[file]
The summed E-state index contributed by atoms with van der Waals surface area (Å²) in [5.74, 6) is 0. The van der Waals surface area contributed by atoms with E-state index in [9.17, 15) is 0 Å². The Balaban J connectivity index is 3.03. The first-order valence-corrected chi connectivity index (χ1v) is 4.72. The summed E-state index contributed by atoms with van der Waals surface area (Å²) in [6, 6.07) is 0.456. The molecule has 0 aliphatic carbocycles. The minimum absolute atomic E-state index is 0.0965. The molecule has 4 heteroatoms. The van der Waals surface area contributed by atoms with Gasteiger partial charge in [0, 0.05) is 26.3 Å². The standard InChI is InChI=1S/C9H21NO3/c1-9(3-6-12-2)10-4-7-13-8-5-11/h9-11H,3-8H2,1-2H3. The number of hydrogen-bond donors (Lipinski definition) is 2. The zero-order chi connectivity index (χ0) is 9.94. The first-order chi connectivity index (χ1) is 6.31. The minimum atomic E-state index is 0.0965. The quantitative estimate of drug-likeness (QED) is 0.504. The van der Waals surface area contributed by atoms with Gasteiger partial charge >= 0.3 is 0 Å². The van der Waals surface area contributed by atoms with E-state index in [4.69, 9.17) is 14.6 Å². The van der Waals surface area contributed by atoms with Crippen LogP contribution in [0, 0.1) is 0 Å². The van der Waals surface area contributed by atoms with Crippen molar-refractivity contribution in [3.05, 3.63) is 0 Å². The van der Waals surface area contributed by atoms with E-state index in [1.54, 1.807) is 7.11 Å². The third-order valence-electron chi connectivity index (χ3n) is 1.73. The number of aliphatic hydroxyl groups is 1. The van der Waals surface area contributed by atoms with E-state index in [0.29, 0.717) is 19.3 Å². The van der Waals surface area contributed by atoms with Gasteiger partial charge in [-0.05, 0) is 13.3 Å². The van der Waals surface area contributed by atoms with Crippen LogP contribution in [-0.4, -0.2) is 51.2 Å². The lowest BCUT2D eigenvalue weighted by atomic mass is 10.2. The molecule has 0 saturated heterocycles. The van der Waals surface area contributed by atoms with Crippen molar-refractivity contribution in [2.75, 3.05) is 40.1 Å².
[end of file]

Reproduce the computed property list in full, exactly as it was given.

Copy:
The summed E-state index contributed by atoms with van der Waals surface area (Å²) in [5.74, 6) is 0. The van der Waals surface area contributed by atoms with E-state index in [9.17, 15) is 0 Å². The Balaban J connectivity index is 3.03. The first-order valence-corrected chi connectivity index (χ1v) is 4.72. The summed E-state index contributed by atoms with van der Waals surface area (Å²) in [6, 6.07) is 0.456. The molecule has 0 aliphatic carbocycles. The minimum absolute atomic E-state index is 0.0965. The molecule has 4 heteroatoms. The van der Waals surface area contributed by atoms with Gasteiger partial charge in [0, 0.05) is 26.3 Å². The standard InChI is InChI=1S/C9H21NO3/c1-9(3-6-12-2)10-4-7-13-8-5-11/h9-11H,3-8H2,1-2H3. The number of hydrogen-bond donors (Lipinski definition) is 2. The zero-order chi connectivity index (χ0) is 9.94. The first-order chi connectivity index (χ1) is 6.31. The minimum atomic E-state index is 0.0965. The quantitative estimate of drug-likeness (QED) is 0.504. The van der Waals surface area contributed by atoms with Gasteiger partial charge >= 0.3 is 0 Å². The van der Waals surface area contributed by atoms with E-state index in [4.69, 9.17) is 14.6 Å². The van der Waals surface area contributed by atoms with Crippen LogP contribution in [0, 0.1) is 0 Å². The van der Waals surface area contributed by atoms with Crippen molar-refractivity contribution in [3.05, 3.63) is 0 Å². The van der Waals surface area contributed by atoms with E-state index in [1.54, 1.807) is 7.11 Å². The third-order valence-electron chi connectivity index (χ3n) is 1.73. The number of aliphatic hydroxyl groups is 1. The van der Waals surface area contributed by atoms with E-state index in [0.29, 0.717) is 19.3 Å². The van der Waals surface area contributed by atoms with Gasteiger partial charge in [-0.05, 0) is 13.3 Å². The van der Waals surface area contributed by atoms with Crippen LogP contribution in [-0.4, -0.2) is 51.2 Å². The lowest BCUT2D eigenvalue weighted by atomic mass is 10.2. The molecule has 0 saturated heterocycles. The van der Waals surface area contributed by atoms with Crippen molar-refractivity contribution in [2.75, 3.05) is 40.1 Å².